8 The ballet, in which Marcia Haydée played the lead role, was filmed Studio Hamburg in 1986.

9 J. Iwaszkiewicz, Lato w Nohant. Komedia w 3 aktach, Warsaw 1949, 7.

10 J. Krasiński, Kochankowie z klasztoru Valldemossa. Romanca w stylu hiszpańskim w trzech aktach, Warsaw 1980 (also in: Dialog 1974, no. 6, 5-47).

11 Nb. Prelude in A major Op. 28 No. 7 shows up in Marian Gawalewicz's Preludium Szopena. See, idem, Komedye jednoaktowe i monologi, series I, Warsaw 1890, 259-288.

12 Ibidem, 87.

13 S. Fleszarowa-Muskat, Ostatni koncert, Warsaw 1965 (also in: S. Fleszarowa-Muskat, Kochankowie muszą się rozstać. Dialogi, Gdańsk 1975, 351-399).

14 M. Hemar, Kosmopolita. Kartka z pamiętnika Fryderyka Chopina w jednym akcie, wierszem, [in:] idem, "To, co najpiękniejsze", Dialog 1986, no. 9, 17-24 (also in: M. Hemar, To, co najpiękniejsze. Jednoaktówki, Kraków 1992).

15 M. Hemar, Umowa. Jeden akt wierszem, [w:] idem, "To, co najpiękniejsze", op. cit., 32-42 (also in: M. Hemar, To, co najpiękniejsze. Jednoaktówki, Kraków 1992).

16 It should be pointed out, for example, that Irena Poniatowska does not recognise this trend of reception at all (see I. Poniatowska, Historyczne przemiany recepcji Chopina, [in:] Chopin - w poszukiwaniu wspólnego języka, ed. A. Szklener, Warsaw 2001, 37-52). Nevertheless, the disproportions between the literary reception and stage reception were telling, demonstrated by the catalog prepared on the 100th anniversary of Chopin's death (see the listing of stage and film productions Chopin w literaturze: Poezja. Proza. Scena i film [bibliography], compiled by B. E. Sydow, [in:] Almanach chopinowski 1949: Kronika życia. Dzieło. Bibliografia. Literatura. Ikonografia. Varia, compiled by K. Stromenger, B. E. Sydow, ed. W. Rudziński, Warsaw 1949, 155-158).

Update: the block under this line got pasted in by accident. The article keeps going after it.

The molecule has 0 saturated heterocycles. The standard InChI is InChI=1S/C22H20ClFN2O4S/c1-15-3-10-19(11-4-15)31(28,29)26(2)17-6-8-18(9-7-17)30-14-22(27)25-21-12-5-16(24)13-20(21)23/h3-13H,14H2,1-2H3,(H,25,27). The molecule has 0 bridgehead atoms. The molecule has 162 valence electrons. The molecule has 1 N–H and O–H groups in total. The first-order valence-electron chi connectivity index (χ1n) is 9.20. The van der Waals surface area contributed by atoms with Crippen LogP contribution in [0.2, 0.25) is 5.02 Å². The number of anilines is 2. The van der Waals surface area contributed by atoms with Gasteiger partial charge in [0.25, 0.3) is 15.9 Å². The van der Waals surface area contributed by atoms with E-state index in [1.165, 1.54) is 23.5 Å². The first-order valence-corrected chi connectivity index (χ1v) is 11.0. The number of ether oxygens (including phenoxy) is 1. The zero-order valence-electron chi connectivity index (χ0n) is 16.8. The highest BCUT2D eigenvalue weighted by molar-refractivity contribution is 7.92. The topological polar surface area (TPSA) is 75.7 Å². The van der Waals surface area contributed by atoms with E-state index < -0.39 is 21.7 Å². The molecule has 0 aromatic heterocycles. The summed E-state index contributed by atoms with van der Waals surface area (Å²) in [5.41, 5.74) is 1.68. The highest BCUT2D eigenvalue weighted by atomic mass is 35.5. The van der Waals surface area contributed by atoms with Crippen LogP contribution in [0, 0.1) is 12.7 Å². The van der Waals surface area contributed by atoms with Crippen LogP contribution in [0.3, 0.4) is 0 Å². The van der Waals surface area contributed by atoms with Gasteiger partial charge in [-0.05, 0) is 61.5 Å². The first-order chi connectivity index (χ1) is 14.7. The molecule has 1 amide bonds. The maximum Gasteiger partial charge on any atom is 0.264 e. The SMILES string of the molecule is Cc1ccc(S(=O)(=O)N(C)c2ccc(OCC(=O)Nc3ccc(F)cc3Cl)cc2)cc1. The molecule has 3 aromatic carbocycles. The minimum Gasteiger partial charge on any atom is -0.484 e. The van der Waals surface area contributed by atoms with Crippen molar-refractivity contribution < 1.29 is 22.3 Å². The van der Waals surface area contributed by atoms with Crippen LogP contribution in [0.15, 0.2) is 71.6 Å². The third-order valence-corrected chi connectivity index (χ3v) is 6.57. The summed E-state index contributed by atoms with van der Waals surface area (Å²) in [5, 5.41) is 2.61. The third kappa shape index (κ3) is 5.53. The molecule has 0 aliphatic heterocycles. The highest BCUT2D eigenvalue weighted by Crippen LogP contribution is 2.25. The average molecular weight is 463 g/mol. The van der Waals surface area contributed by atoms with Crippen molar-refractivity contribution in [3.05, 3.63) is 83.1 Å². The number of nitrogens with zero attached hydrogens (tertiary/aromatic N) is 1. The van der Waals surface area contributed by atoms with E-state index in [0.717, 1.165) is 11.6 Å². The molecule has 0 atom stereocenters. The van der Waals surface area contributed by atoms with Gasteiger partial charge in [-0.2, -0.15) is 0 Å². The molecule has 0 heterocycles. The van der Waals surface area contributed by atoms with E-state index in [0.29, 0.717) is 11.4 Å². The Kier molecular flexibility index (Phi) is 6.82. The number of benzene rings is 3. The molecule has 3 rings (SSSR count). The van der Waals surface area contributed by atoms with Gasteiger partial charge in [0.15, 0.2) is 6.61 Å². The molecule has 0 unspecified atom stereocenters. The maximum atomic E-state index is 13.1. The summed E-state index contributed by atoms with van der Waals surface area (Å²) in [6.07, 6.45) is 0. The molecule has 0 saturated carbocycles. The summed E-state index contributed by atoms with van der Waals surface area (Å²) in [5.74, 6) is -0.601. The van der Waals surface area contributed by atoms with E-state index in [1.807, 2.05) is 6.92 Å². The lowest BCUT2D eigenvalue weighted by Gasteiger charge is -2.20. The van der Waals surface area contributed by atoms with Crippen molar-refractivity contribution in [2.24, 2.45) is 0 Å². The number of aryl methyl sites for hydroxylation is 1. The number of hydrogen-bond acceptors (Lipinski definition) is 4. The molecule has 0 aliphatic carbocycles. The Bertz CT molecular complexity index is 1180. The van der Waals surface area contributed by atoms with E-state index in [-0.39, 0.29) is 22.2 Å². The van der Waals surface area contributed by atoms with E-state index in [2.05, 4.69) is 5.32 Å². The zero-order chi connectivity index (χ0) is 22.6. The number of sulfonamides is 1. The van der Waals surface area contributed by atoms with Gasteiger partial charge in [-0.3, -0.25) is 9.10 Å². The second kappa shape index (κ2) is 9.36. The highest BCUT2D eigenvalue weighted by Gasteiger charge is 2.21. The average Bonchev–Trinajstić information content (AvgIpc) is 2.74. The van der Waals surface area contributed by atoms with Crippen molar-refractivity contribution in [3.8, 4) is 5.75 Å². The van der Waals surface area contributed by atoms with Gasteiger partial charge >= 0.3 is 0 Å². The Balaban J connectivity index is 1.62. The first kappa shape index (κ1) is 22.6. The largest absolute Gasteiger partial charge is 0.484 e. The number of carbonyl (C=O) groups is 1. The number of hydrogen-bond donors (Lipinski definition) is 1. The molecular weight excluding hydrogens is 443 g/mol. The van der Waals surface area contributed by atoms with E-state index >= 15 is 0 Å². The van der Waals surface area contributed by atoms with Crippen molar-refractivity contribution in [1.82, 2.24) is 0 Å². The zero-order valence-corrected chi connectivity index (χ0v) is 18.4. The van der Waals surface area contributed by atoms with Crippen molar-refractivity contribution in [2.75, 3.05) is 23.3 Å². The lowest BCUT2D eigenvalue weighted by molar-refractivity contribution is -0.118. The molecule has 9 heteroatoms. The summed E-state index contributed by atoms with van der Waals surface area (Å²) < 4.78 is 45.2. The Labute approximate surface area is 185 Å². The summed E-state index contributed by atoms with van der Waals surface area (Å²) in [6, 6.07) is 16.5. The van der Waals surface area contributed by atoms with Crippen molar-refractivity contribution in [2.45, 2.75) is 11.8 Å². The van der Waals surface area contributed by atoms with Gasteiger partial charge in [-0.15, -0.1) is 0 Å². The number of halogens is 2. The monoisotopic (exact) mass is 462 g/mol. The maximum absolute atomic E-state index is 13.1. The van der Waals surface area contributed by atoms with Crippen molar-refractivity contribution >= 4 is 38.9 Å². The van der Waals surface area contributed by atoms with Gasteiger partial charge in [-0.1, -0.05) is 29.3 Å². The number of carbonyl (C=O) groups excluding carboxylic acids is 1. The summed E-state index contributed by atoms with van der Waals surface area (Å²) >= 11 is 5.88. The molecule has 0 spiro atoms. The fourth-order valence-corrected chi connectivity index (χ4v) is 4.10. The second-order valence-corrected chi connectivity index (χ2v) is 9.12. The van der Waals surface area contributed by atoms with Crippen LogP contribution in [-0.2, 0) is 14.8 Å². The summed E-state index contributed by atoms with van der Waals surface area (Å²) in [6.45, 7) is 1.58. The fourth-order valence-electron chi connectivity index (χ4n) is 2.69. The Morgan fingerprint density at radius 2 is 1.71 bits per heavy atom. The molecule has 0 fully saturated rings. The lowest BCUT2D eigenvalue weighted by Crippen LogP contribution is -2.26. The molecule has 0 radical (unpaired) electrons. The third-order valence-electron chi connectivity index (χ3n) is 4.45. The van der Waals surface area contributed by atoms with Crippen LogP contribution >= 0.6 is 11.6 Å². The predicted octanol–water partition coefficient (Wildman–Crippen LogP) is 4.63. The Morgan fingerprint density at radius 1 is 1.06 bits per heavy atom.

17 J. Krasiński, Kochankowie z klasztoru Valldemossa. Romanca w stylu hiszpańskim w trzech aktach, op. cit., 5.

18 Otherwise, information conveyed by Ferdynand Hoesick became the impulse for this kind of speculation (Chopin. Życie i twórczość, vol. 2, Kraków 1967, 50-51).

19 Z. Sarnecki, "On i ona. Obrazek sceniczny w I-ym akcie", Echo Muzyczne, Teatralne i Artystyczne 1900 no. 46, 541-542; no. 47, 555-556; no. 48, 571-572; no. 51, 613; no. 52, 621-623.

20 J. Iwaszkiewicz, Lato w Nohant. Komedia w 3 aktach, op. cit., 6.

21 M. Lisiewicz, Zaczarowane noce, [in:] Syrena nad Tamizą, selection and compilation by R. Kowalewska, London 1990.

22 M. Rusinek, Mały Chopin, Kraków 2009.

23 M. Czuchnowski, Fiołki z Warszawy. Sztuka teatralna w trzech aktach, London 1954.

24 The original title - Zima na Majorce - was undoubtedly an intentional allusion to George Sand's book - Un hiver à Majorque (1839).

25 It should be remembered that Janusz Krasiński's play - besides the theatrical production - also has a radio version, performed by the Teatr Polskiego Radia (1973), directed by Andrzej Łapicki, with Andrzej Seweryn playing Chopin.

26 The small number of compilations devoted to this issue should be pointed out. One recent attempt is Małgorzata Komorska's paper Sceniczne wyobrażenia osoby i muzyki Fryderyka Chopina, given at the conference Chopin w kulturze polskiej (Wrocław, 13-14 September 2007). See Chopin w kulturze polskiej, ed. M. Gołąb, Wrocław 2009, 171-191.

27 An extreme example here would be Stanisława Fleszarowa-Muskat's tendency play Chopin i Zuska.

28 Patrice Pavies, among others, proposes typologies of possible cases for using music in the theatre (see Muzyka i teatr; Muzyka sceniczna, [in:] idem, Słownik terminów teatralnych, translated and compiled by S. Świontek, Wrocław - Warsaw - Kraków 1998, 313-315).

29 J. Miketta, "Chopin zabronił...", Ruch Muzyczny 1948, no. 19, 17.